REMARKS BY JUDGE TOM ROSS
AT THE WILLIAM H. REHNQUIST AWARD PROGRAM
SEPTEMBER 13, 2000
First, I should say that I love and deeply respect the judicial branch of government. I often am heard to say that it is our court system that preserves our form of government and separates our nation from the rest of the world.
As we sit here tonight our democracy is under great stress. Six full days after Election Day we still do not know who will be our next president. It is very likely that the outcome may be decided only after action by our courts. This is not something we want. But, should we be surprised or angry if this happens? The answer is in my view is a resounding no. Instead, we should be thankful that our system of government and the rule of law allow us to resolve disputes even about something as important as who will be hold the most powerful office the world in a courtroom and not in the streets. We should also be proud that our citizens still have enough confidence in our courts and judges to trust that we can resolve such important disputes fairly and in a just manner.
My fear though is that this confidence the public has historically had in the judiciary is eroding. On MSNBC last weekend a commentator speaking about the election said, "it would be a disaster for this thing to go to the courts." He went on to say the public does not trust the courts, that the courts were entirely political, the outcome from litigation would be entirely political and that the public would have no confidence in the outcome. I was quite disturbed by his remarks and, though I disagree with the extreme nature of his comments, I fear they may have some validity.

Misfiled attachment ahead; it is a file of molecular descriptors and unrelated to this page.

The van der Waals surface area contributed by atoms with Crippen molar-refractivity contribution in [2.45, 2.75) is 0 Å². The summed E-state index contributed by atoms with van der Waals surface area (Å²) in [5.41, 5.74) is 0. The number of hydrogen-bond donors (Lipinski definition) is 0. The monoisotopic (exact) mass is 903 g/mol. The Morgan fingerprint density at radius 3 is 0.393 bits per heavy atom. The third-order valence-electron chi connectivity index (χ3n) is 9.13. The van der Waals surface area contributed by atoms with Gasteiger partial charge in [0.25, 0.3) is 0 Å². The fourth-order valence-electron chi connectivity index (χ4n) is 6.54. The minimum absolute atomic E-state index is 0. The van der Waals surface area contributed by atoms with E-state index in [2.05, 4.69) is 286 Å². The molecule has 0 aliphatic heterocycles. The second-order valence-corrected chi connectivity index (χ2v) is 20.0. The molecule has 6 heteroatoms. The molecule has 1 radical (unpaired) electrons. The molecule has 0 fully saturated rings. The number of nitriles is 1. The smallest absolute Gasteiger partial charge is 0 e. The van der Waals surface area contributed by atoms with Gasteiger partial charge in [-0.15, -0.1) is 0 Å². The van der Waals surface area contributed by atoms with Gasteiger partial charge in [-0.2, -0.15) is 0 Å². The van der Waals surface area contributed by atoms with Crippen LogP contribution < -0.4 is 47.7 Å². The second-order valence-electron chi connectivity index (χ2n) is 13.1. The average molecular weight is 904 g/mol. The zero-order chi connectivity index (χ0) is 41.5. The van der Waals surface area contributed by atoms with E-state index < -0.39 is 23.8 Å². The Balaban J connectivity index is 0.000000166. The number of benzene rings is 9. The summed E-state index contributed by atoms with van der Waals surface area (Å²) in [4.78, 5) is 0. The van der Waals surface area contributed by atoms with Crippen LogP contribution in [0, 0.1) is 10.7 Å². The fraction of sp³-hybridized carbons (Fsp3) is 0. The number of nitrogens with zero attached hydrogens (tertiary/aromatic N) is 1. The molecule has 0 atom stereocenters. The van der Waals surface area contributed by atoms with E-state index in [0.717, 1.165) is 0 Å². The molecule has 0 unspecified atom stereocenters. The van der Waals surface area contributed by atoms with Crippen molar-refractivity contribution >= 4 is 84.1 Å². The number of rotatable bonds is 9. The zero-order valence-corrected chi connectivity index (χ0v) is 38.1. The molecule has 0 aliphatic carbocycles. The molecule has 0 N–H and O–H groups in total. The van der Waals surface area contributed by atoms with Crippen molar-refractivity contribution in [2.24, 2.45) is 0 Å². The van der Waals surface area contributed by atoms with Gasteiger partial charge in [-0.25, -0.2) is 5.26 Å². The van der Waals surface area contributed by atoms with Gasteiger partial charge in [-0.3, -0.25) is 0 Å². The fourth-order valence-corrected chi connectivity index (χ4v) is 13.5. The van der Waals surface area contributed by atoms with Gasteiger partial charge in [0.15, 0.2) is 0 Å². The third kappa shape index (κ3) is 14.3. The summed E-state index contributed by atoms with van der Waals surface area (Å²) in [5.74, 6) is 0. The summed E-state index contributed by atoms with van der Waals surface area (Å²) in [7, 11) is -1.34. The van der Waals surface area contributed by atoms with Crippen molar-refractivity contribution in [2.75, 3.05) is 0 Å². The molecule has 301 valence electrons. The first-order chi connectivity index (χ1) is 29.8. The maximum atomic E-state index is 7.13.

Why is this? In my view, it is in part because of the way growing numbers of Americans view our criminal justice system. The court system most Americans see and think of is our criminal justice system. Increasingly, as we all know, there are large segments of our society that no longer believe the courts are fair to everyone. Increasingly, there is a belief by many of our citizens both white and black that justice is available only to whites and the wealthy.
These citizens do not feel the poor get a fair shake and they believe the system discriminates against people based on inappropriate factors. These are concerns we donít like to hear about. These are things that are uncomfortable to talk about, particularly for those of us that are white and well off economically. Many of us believe these are only problems of perception and have no basis in fact. I believe they are real. However, I also believe they are mostly not based on overt discrimination so much as they are reflective of a society struggling to adapt to increasing cultural pluralism.
If we learned nothing else from the election this year we learned that our nation is deeply divided in a number of different ways. There are divisions based on political party, individual issues, race, gender, economic status, religion and even geography. These divisions and splits find their way in to our courts whether we want to admit it or not. Concerns by many of our citizens about the high percentage of African-Americans in prison compared to whites and racial profiling are increasingly part of every day discussion in many communities. The death penalty moratorium movement has a certain momentum and is further evidence that more and more people including many who believe in the death penalty are questioning the fairness of our criminal justice system.